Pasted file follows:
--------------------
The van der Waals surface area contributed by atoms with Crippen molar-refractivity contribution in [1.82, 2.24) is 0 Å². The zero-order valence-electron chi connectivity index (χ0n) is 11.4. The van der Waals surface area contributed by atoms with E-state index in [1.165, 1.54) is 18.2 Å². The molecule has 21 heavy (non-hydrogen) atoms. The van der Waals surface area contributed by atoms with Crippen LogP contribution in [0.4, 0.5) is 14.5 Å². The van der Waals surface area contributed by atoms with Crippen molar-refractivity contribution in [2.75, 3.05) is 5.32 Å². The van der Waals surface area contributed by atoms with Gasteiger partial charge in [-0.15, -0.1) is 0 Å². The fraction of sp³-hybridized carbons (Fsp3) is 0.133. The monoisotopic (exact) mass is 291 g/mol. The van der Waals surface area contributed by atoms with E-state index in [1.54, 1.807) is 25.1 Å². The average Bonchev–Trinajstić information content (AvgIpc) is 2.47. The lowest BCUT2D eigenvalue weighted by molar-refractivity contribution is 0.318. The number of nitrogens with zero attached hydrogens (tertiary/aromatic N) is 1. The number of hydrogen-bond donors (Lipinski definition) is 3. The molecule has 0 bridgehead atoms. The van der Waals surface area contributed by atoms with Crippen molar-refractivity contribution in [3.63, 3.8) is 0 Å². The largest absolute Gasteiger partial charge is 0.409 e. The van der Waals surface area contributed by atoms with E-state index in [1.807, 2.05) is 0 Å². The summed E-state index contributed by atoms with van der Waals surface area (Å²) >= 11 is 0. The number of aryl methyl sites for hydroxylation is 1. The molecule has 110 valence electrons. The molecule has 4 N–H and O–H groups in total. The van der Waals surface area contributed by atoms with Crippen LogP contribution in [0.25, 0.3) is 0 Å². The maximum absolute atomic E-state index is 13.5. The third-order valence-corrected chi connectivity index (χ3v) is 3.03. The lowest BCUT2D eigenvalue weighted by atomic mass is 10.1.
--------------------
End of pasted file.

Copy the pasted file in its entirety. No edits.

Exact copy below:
The van der Waals surface area contributed by atoms with Crippen molar-refractivity contribution in [1.82, 2.24) is 0 Å². The zero-order valence-electron chi connectivity index (χ0n) is 11.4. The van der Waals surface area contributed by atoms with E-state index in [1.165, 1.54) is 18.2 Å². The molecule has 21 heavy (non-hydrogen) atoms. The van der Waals surface area contributed by atoms with Crippen LogP contribution in [0.4, 0.5) is 14.5 Å². The van der Waals surface area contributed by atoms with Crippen molar-refractivity contribution in [2.75, 3.05) is 5.32 Å². The van der Waals surface area contributed by atoms with Gasteiger partial charge in [-0.15, -0.1) is 0 Å². The fraction of sp³-hybridized carbons (Fsp3) is 0.133. The monoisotopic (exact) mass is 291 g/mol. The van der Waals surface area contributed by atoms with E-state index in [1.54, 1.807) is 25.1 Å². The average Bonchev–Trinajstić information content (AvgIpc) is 2.47. The lowest BCUT2D eigenvalue weighted by molar-refractivity contribution is 0.318. The number of nitrogens with zero attached hydrogens (tertiary/aromatic N) is 1. The number of hydrogen-bond donors (Lipinski definition) is 3. The molecule has 0 bridgehead atoms. The van der Waals surface area contributed by atoms with Crippen molar-refractivity contribution in [3.63, 3.8) is 0 Å². The largest absolute Gasteiger partial charge is 0.409 e. The van der Waals surface area contributed by atoms with E-state index in [1.807, 2.05) is 0 Å². The summed E-state index contributed by atoms with van der Waals surface area (Å²) >= 11 is 0. The number of aryl methyl sites for hydroxylation is 1. The molecule has 110 valence electrons. The molecule has 4 N–H and O–H groups in total. The van der Waals surface area contributed by atoms with Crippen LogP contribution in [0.25, 0.3) is 0 Å². The maximum absolute atomic E-state index is 13.5. The third-order valence-corrected chi connectivity index (χ3v) is 3.03. The lowest BCUT2D eigenvalue weighted by atomic mass is 10.1.